Tuesday, January 8, 2013

A thing to cherish

One of the coach's seven sisters died last week, and I spent Saturday at her funeral.  TRQ and I sat by Uncle Lew and behind Aunt Ruby who, at 90-plus, still sports fiery red hair and great makeup.  The funeral was a funeral--equal parts tender and sad and funny.  I watched with great pleasure as Lew would periodically nudge Ruby during the proceedings to share some private joke.  He'd whisper something, and she'd laugh.

Here's the deal about my dad and his brothers.  I never ever met people who enjoyed their little jokes, their small asides like they do.  I remember watching them at family reunions, standing in a semi-circle like they were getting ready to bless a baby in church.  Except that instead of praying they were listening to each other tell stories.  And when whichever brother got to the punchline, the others would squint, grin, and finally roar out a laugh.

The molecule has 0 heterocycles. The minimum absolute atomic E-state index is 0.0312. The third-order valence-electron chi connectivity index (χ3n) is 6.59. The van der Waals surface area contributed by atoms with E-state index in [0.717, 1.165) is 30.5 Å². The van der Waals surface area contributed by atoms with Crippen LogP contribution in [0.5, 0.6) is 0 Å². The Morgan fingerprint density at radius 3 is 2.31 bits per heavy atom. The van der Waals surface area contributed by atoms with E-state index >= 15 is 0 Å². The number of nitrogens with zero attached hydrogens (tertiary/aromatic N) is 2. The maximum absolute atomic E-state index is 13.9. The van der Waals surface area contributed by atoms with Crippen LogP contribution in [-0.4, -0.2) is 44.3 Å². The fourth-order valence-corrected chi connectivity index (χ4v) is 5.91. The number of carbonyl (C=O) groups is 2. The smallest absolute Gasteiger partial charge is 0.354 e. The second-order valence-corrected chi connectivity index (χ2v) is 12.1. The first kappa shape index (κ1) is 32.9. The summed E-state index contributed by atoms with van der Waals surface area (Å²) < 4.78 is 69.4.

Half of those siblings have died now.  But their love of the gently absurd lives on.


Louise Plummer said...

I've said it before: I miss the old people. My aunts used to whisper to each other and laugh behind cupped hands like naughty girls.

James said...

This is a beautifully written post. Humor is a tie that binds. I have noticed that same "blessing" of a joke at family reunions, and I am happy that circle will not be broken in the by-and-by...and aside.